Landing and taking off is done on the step. During the takeoff, the aircraft is rotated forward until it is planing on the float or hull portion forward of the step; less surface is in contact with the water. A notable increase in acceleration can be felt as the aircraft rises and rotates onto the step, and then a further slingshot effect felt as the remaining drag ends as the float or hull separates entirely from the water.
Land is the reverse; the landing is made on the step, or the section of the float or hull forward of the step; high speed water taxi is done "on the step," and low speed taxi is done by reducing power until the aircraft sinks deeper into the water in a condition known as "plowing."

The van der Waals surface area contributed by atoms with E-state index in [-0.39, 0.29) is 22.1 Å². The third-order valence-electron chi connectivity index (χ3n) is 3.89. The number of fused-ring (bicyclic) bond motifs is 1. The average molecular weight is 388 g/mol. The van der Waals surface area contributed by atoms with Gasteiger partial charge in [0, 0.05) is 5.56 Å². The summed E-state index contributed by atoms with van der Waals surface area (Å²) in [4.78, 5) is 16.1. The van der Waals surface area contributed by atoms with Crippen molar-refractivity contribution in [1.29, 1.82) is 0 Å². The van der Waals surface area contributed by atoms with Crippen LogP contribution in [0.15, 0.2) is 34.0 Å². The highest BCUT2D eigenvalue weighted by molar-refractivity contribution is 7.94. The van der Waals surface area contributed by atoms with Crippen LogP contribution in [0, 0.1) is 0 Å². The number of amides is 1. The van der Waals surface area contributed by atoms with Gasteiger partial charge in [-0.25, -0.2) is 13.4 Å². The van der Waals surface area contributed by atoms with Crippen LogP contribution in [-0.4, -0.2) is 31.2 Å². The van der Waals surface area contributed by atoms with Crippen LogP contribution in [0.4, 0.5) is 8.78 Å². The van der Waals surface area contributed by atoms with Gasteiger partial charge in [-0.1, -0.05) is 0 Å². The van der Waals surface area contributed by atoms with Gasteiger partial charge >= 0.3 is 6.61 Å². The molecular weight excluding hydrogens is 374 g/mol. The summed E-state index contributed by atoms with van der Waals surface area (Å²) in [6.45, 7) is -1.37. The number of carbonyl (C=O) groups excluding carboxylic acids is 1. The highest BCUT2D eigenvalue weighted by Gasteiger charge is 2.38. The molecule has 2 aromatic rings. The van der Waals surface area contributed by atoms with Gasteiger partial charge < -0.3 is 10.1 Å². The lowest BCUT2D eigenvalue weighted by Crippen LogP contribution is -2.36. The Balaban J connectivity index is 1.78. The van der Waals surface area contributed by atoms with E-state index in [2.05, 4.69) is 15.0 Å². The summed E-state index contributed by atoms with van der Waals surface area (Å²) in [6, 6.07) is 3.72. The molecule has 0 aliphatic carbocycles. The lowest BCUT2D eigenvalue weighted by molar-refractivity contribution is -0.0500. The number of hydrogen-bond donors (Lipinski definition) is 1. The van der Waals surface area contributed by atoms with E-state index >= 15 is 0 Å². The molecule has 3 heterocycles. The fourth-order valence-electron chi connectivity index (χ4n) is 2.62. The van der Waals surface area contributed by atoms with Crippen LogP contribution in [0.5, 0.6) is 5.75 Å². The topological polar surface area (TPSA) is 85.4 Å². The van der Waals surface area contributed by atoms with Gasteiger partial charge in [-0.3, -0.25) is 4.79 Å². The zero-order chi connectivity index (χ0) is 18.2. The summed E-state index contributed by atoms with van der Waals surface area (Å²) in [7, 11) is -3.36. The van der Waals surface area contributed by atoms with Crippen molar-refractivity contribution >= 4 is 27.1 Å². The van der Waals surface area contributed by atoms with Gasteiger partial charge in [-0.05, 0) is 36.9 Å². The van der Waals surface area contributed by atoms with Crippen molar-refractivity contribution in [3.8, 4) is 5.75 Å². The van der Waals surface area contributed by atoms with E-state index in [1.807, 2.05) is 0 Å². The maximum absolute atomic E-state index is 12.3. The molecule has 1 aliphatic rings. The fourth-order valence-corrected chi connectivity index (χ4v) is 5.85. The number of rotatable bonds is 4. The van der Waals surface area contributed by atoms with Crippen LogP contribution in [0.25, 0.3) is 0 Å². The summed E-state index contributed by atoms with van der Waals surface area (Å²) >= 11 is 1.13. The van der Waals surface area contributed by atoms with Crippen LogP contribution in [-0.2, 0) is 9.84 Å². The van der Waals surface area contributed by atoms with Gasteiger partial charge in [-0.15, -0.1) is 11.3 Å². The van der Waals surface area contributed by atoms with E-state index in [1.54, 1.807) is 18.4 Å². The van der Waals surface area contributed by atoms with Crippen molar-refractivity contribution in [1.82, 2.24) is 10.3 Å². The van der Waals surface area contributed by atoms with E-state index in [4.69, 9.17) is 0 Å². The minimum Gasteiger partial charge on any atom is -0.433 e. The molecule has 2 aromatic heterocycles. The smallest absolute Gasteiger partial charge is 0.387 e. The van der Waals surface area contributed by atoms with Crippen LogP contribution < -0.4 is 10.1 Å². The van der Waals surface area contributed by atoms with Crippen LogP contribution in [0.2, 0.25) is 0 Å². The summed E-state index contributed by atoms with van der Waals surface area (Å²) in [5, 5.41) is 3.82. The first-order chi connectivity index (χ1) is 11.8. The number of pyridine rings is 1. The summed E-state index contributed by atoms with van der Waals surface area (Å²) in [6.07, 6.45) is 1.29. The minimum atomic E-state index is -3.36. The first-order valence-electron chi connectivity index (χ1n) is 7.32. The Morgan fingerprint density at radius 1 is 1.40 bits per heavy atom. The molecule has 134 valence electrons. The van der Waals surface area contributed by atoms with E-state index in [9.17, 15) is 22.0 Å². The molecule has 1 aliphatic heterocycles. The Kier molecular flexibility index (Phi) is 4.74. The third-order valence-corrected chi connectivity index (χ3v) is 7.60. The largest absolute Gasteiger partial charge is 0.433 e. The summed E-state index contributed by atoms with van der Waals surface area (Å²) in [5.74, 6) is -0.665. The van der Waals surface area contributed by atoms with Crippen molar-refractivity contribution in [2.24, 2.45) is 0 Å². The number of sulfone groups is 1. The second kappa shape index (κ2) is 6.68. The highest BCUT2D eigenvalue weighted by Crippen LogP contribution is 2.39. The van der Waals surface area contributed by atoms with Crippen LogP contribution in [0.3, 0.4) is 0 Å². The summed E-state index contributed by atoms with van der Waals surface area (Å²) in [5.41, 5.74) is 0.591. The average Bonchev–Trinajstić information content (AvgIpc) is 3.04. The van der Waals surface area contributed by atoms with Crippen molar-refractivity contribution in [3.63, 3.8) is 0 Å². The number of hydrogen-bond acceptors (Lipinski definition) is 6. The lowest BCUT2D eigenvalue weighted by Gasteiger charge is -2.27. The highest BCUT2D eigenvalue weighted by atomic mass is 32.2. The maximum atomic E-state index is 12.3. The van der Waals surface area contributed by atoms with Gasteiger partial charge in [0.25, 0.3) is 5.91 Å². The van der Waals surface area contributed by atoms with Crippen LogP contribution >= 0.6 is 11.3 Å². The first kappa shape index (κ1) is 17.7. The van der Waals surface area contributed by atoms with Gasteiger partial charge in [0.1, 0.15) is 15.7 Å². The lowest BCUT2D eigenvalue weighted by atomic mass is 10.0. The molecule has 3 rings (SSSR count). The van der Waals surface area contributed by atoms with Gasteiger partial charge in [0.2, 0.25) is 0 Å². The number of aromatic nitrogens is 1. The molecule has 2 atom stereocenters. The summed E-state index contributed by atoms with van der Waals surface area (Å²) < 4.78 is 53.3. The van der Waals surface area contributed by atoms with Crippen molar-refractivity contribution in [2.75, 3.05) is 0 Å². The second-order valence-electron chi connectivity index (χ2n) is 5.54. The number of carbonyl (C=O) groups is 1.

The step is a hydrodynamic feature which causes a break in laminar flow along the float or hull; with an adequate increase in speed this serves to decrease drag along the portion of the hull or float aft of the step. For simplicity when flying seaplanes, operation on the forward area is simply referred to as "on the step."